Originally Posted by AllenRbrts
I question the value of 5 solar controllers. The panels can be in parallel and shading will not effect the other panels. Seems like lots of wiring and hardware
with little gain. I run 3 panels on one controller, works great. If much of this is a new install have you thought about have the core
of the system at 24v? Lot smaller wire sizes.
I am starting my LifePo4
install in my FP Lavezzi
40ft cat too
12V vs 24V: normally 24V but
I am in the same situation then you, new engines with new 12v alternators and starters, new overhauled 12V windlass
and a quite new 12V watermaker….
Well it’s cheaper to stay 12V and have bigger cables
directly from the 12V 5kw inverter
to the LifePo4
and don‘t go on the main bus for that. So I can keep main positive bus to 150A continuous (all is speced for 300A) and the Max. 400A load from inverter
goes straight to house LifePo4 with its own fuse.
Like this you don‘t have to size your main busbars that massive and as everything else has smaller fuses
I use Electrodacus BMS and this has 2 shunts directly on the positive pole of the battery
to measure what’s going in and out as no current
flows through this BMS.
So on the 750A load side shunt I connect 3 fuses
type NH3, one 300A for the main positive load Busbar and two 250A, one for each of the two 120mm2 cables
to the inverter. Like this you stay below the common 300A continuous rating and things don‘t get hot. Highly recommend to use only NH3 fuses as main fuse, the mega fuse „toys“ melt away or create a lot heat problems with continuous loads above 150A….yes they have rated fuses till 400A
5 MPPT and bifacials:
Perfect choice bifacials, due to diffusion light they are much less prone to shading…on passage
I have now 80% of my charge amps on anker.
My experience right thing to do with bifacial panels. Yes more effort for cabling but worth it. You get 2x6mm2 in one cable and this is easy to route
, so 5 of them.
First Victron has only 85A and 150A MPPT, so 2 or 3 panels on one controller. Using 2 440W bifacial on the 85A MPPT will max it out quite frequently so life is shorter, 2nd cable getting quite big if you go to 150A version. Costs: you not saving much. 2nd if one controller breaks you loose 2-3panels, 880 or 1320W..oouch
More important 1 MPPT per panel can track much better as bifacials profit from more tracking then normal panels. I also have Victron MPPTs.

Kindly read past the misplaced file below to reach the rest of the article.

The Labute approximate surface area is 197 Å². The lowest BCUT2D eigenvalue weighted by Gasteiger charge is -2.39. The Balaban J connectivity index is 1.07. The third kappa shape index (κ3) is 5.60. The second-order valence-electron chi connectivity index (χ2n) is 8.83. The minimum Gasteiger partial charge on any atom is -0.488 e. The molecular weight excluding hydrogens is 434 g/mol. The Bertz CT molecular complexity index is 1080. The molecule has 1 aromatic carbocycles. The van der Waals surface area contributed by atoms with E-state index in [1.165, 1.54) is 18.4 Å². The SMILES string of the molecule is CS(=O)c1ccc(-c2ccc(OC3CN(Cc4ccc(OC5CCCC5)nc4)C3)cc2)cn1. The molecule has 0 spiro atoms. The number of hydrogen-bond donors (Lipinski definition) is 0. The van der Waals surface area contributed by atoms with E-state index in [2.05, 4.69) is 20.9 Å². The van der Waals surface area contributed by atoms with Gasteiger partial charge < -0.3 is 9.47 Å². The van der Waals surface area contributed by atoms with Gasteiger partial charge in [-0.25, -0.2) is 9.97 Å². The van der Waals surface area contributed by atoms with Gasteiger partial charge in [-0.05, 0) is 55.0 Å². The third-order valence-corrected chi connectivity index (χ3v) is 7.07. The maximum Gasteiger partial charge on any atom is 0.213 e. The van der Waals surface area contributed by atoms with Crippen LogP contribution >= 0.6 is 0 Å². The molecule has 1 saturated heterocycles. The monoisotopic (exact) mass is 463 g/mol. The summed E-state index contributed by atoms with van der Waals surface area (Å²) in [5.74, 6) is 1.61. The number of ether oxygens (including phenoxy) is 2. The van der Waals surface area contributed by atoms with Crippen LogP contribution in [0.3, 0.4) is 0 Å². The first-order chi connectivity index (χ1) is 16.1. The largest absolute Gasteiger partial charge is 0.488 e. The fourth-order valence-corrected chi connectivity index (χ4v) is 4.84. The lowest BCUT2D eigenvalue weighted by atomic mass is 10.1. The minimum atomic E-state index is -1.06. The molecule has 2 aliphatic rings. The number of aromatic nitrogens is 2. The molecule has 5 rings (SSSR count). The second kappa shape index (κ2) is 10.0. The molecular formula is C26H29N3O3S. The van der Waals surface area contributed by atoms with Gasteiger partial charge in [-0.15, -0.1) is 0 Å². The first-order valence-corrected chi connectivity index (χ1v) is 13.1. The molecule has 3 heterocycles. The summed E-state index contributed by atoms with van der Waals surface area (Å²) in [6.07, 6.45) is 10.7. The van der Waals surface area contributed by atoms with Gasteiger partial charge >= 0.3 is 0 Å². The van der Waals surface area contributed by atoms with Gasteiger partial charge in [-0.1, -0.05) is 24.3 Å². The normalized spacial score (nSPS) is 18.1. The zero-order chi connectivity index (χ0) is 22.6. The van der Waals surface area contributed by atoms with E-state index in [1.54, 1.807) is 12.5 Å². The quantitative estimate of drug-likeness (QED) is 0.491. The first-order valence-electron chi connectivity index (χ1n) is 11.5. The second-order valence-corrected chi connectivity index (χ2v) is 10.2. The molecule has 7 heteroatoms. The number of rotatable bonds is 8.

Have 3 panels Longli bifacial 365W (only front speced, backside delivers up to 25% additional
) on 1 MPPT with 2 panels parallel delivered Max 790W and 1 panel on 1 MPPT which delivered 440-460W, means total 790+460=1250W. now having 3 MPPT on 3 panels so each on one MPPT I now see 440-460 from each of the 3 panels, means 3x460W=1380W. All 3 panels over the davits
, only exchanged the 1 85A Controller to 2 x 50A and run an additional cable with 2x6mm2 to the 3rd MPPT, nothing else changed.
What’s that switch on the DC to Dc charger
The Orion has a remote
switch so you don‘t need a high current
switch to interrupt charging
manually, just switch it of via remote
means put a switch via remote.
Like your wiring on the starter battery
is set up now, if your BB starter dies you cannot switch over to the STB one.
I would put a combiner in if one engine
, so 1 alternator
is running the combiner connects both it is charging both starter BB and STB. That’s how it’s normally set up already with lead batteries
in cats. 1 hull
is normally starter+house, the other is only starter and when you run one engine both sides will be combined. You can keep it like this and just put both DC-to-DC charger
in parallel on the Hull
side where your old house+starter was/is and thats most like where your new LifePo4 will be installed too, typically BB. So if you run one engine both DC-to-DC charger will charge=60A, your 125A one can handle this. If you run the STB engine the Batterie combiner will combine both starter bat and the 2 DC-to-DC starter will start charging too. If you run both engines the same but the charge load is shared.